Student Legal Services: Be careful when making travel plans

Guest Column

Spring break is just around the corner, and students are looking forward to leaving the world of ice and snow behind. Places like Cancun and Miami look enticing, and travel companies aggressively advertise packages that appear reasonable.

Spring break travel has become a multi-million dollar industry, and students can easily be lured into travel packages that appear reasonably priced. As students prepare to travel, Student Legal Services urges students to be aware of pitfalls that may turn a “dream vacation” into a nightmare.

Travel packages often contain hidden fees that can drive up the cost of the spring break trip by hundreds of dollars or subject the student to an undesirable change in travel schedule or accommodations over which they have no control.

A survey of travel packages conducted by the State Student Public Interest Research Groups reveals that the companies offering them often engage in unfair, deceptive advertising practices. Such practices include advertising prices that don’t include mandatory fees. Many of these travel companies add processing fees, peak week surcharges and departure city surcharges, which are only mentioned in fine print or contained on an obscure section of the companies’ Web sites. Advertised fees often assume departure out of a distant city like Houston, and surcharges will be applied for departing out of a different location. These costs are not revealed unless the student specifically inquires about them.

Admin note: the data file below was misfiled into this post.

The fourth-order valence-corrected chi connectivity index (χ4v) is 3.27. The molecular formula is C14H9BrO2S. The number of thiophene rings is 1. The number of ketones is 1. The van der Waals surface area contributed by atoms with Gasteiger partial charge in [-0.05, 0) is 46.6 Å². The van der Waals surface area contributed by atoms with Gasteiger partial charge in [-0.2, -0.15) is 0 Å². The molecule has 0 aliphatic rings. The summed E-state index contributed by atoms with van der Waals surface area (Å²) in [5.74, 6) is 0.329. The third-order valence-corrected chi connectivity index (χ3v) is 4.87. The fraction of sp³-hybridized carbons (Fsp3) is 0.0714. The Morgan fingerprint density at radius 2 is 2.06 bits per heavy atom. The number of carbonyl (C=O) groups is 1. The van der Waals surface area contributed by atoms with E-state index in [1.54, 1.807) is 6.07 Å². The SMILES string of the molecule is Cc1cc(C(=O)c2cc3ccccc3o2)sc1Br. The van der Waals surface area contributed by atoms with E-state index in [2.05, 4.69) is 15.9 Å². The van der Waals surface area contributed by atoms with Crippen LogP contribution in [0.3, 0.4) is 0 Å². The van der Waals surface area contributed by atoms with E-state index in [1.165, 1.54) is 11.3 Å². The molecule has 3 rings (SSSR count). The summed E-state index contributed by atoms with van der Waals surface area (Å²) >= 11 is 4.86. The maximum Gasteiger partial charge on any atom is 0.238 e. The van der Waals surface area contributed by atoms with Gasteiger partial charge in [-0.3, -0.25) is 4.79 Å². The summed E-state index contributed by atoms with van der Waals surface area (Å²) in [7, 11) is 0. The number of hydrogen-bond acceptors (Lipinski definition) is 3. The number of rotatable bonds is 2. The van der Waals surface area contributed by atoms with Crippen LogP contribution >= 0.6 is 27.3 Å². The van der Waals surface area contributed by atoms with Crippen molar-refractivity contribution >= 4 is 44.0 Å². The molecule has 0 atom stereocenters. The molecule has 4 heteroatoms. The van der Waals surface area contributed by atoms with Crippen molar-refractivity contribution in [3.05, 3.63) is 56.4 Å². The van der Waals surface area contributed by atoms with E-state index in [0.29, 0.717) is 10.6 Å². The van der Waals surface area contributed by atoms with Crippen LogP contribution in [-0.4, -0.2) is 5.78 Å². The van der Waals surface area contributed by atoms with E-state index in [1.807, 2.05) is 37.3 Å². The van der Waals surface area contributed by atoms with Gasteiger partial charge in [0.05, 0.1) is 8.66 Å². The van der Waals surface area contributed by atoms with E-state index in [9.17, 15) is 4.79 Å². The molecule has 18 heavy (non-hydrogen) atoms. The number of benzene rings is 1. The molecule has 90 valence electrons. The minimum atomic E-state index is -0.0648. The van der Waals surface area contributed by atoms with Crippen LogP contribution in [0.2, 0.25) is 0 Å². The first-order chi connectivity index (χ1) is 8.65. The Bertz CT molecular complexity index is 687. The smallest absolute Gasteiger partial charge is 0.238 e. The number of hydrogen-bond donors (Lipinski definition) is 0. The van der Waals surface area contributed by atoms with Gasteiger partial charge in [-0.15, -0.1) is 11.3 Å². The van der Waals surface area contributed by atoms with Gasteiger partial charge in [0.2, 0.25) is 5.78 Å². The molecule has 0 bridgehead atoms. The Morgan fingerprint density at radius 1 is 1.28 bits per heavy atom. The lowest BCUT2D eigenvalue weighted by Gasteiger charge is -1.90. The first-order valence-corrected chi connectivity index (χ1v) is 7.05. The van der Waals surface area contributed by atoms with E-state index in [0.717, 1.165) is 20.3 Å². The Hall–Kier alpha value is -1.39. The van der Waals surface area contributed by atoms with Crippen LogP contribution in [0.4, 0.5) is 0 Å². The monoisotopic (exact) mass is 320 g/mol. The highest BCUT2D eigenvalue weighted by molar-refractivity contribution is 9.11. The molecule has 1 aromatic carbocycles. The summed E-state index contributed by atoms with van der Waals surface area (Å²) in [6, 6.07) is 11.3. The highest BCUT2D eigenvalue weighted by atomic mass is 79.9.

Furthermore, companies may reserve the right to book students into a different lodging facility, which may be of substantially lower quality than the one originally promised. The place and time of chartered flights may be changed, thus forcing the student to leave a day or two late and return late so they do not arrive back home to resume classes according to schedule.

How can these pitfalls be avoided? The old adage “if it is too good to be true, it probably is” applies. Students should make sure they understand contracts before signing them. Before booking trips, students should inquire about the company from others who used that company or check with the Ohio Attorney General to see if there have been complaints filed against it. Students should also make sure they read all the fine print and inquire vigorously about hidden fees. Likewise, students must be aware of any fees they will be required to pay if they need to change their plans at the last minute. Students should know in advance what accommodations will be used as an alternative if a substitution must occur.

If claims arise against one of these travel companies, they may be difficult — if not impossible — to resolve to the student’s satisfaction. Frequently, these companies will require students to give up their legal rights by entering mandatory arbitration. Also, the company may not be solvent, so if damages are awarded, the customer may never be able to collect them. By taking steps to avoid these problems, students can have a more enjoyable trip. It is easy to be enticed by vigorous advertising tactics. This is why Student Legal Services wants to warn students that there is no substitute for good preparation.

The above column was written by Carol Crimi Szabo, the senior staff attorney for Kent State Student Legal Services, who has practiced law for 25 years.